I used about half, maybe a little more than half of the amount of ginger in the recipe, and it was more than ginger-y enough (or so I heard). I also used the turbinado sugar, because I figured it was in the original recipe for a reason. The caramelized color/flavor was enjoyed very much, so I doubt I’d stray from it. I plopped the jam in a cleaned-out spaghetti sauce jar (I told you, SAVE YOUR JARS) and had room to spare (the above photos were taken after liberal amounts were dispersed among slices of pound cake & into people’s mouths). The recipe can easily be doubled or tripled, though. If you aren’t quite ready for real canning, there are tons of these quick jam recipes out there that are really easy and a good foray into the real thing. By the way, this post is in the ‘vegan’ category because of the jam, not the cake. Duh.

Okay, now on to that pound cake. I got this recipe for a traditional pound cake from that book I mentioned a while back Sweets: Soul Food Desserts & Memories by Patty Pinner. I figured, if I’m gonna make a pound cake, why not go for the gold and make a real, authentic Southern one. I used a plain tube pan, but a fancier bundt pan would be nice too. The cake itself doesn’t need a lot of bells & whistles; it’s perfect plain, as I said, but also an awesome backdrop for ice creams, any kind of jams or jellies &  especially sauces (raspberry sauce, rhubarb sauce, strawberry sauce, chocolate sauce… you name it). Also, a sprinkle of confectioner’s sugar is always nice on top, but not 100% necessary.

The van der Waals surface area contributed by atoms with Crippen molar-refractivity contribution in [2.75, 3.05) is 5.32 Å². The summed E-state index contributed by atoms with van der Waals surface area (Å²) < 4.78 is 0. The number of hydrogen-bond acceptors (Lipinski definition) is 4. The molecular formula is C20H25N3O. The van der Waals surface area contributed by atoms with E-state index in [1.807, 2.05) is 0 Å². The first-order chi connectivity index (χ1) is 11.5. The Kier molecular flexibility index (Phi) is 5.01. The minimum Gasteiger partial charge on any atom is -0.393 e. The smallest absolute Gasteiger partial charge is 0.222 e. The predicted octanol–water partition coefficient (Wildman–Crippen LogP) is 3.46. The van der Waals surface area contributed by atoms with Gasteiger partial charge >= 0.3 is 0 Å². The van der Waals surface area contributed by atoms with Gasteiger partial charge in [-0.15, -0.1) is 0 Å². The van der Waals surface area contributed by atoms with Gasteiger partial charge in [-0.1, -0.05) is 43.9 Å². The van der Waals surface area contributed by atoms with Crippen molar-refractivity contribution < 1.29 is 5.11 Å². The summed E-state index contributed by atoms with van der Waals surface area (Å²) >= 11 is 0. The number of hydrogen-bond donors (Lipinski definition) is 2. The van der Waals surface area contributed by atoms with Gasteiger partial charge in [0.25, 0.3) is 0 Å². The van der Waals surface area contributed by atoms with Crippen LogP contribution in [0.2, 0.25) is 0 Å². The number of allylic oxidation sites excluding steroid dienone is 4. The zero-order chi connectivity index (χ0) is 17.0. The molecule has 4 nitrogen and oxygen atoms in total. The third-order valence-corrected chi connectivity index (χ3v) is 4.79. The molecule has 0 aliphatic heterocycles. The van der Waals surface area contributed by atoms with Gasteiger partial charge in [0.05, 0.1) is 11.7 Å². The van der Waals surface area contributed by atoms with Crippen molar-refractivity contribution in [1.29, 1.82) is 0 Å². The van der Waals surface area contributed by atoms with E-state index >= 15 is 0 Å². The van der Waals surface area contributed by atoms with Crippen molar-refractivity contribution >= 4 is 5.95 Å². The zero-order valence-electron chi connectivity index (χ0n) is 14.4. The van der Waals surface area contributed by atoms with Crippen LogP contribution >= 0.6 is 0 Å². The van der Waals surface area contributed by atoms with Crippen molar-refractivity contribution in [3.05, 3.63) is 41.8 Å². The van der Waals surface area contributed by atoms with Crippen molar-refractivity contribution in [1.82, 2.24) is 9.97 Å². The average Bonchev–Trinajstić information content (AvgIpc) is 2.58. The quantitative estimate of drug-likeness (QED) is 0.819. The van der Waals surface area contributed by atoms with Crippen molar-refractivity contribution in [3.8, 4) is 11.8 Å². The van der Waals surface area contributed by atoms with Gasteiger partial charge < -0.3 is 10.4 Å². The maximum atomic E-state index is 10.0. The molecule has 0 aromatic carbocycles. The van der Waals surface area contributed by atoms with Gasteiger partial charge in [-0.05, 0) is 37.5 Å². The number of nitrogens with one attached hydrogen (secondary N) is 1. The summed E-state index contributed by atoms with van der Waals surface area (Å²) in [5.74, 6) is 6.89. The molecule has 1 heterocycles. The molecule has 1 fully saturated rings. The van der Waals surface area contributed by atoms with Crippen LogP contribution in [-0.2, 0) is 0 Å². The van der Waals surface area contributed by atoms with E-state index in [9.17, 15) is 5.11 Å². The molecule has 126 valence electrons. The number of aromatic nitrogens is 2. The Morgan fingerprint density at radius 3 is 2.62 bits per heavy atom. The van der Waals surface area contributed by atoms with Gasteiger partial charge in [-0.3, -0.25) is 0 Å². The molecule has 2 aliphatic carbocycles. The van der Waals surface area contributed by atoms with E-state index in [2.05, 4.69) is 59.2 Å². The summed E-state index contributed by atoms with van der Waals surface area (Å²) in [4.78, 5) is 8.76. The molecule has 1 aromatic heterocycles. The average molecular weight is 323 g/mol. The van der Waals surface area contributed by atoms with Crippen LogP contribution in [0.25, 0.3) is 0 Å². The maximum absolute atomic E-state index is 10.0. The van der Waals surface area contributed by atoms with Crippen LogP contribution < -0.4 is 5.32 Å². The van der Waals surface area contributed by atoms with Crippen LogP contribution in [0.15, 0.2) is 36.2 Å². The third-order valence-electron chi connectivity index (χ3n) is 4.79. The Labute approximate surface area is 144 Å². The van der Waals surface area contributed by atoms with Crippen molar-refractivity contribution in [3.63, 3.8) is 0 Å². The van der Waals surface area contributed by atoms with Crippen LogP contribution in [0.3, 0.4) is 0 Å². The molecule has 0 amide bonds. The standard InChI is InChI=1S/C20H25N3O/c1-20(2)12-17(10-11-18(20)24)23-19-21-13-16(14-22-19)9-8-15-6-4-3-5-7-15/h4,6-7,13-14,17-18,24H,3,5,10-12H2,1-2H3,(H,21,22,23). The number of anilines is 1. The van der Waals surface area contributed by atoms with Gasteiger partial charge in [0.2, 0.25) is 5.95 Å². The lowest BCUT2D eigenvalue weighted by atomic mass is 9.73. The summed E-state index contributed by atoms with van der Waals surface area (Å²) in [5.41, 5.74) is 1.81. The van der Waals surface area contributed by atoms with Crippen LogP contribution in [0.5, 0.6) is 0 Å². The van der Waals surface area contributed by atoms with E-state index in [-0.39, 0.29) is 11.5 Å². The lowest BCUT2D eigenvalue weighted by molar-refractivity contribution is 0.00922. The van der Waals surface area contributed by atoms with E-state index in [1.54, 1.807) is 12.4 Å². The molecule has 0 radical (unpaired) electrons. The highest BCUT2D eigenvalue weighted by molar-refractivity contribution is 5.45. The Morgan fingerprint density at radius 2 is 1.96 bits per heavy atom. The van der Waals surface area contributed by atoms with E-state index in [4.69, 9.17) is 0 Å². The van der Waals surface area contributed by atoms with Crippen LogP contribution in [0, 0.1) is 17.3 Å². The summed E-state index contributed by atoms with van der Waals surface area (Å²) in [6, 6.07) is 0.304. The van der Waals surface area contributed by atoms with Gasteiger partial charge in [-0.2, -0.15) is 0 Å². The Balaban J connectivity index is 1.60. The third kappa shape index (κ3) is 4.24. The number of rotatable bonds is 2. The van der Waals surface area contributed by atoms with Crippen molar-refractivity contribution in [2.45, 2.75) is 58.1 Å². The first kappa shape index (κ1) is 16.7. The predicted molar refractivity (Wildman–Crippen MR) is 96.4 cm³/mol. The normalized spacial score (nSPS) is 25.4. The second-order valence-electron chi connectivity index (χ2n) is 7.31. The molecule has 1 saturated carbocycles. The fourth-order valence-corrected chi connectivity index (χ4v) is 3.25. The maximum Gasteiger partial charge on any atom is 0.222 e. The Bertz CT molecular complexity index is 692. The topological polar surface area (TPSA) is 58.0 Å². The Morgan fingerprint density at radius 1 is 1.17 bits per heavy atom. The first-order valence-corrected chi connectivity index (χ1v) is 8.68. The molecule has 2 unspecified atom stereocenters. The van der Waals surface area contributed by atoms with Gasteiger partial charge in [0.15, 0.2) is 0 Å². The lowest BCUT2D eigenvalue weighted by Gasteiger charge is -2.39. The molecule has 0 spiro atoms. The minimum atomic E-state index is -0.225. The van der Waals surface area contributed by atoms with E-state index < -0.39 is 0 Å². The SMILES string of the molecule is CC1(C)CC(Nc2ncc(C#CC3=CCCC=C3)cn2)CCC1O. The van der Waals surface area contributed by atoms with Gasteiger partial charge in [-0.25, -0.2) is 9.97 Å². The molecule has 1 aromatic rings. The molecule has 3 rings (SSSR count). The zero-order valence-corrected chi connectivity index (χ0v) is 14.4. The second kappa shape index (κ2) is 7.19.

Talk about a beautiful goddamn pound cake! It was perfect, from the texture to the crumb to everything. Best pound cake ever.

POUND CAKE

Ingredients:

  • 1 cup (2 sticks) unsalted butter, softened
  • 2 ½ cups granulated sugar
  • 3 cups cake flour, sifted
  • 5 eggs
  • 1 cup milk
  • 1 teaspoon vanilla extract
  • Confectioner’s sugar (optional)

Directions:

  1. Preheat the oven to 350º F. Grease & lightly flour a 10-inch tube pan. Set it aside.
  2. In a large bowl, cream the butter with an electric mixer on medium speed for 2 minutes, or until creamy. Gradually add the sugar, beating 5 to 7 minutes, until the mixture is light & fluffy.
  3. Add the eggs one at a time, beating well after each addition. Then add the flour to the creamed mixture, alternating with the milk; begin and end with flour.
  4. Beat on low speed, just until blended, after each addition. Stir in the vanilla extract. Mix well.
  5. Pour into prepared pan. Bake for 1 hour and 20 minutes, or until a toothpick inserted in the middle of the cake comes out clean. Transfer to a wire rack to cool for 15 minutes. Then run a knife around the inside edge of the pan. Unmold the cake carefully onto the rack to cool completely.
  6. Transfer the cake to a decorative platter and sprinkle with confectioner’s sugar, if desired, before serving.

So there you have it. A perfect combination of treats to bring to a barbecue or picnic. Or, to make for your mother.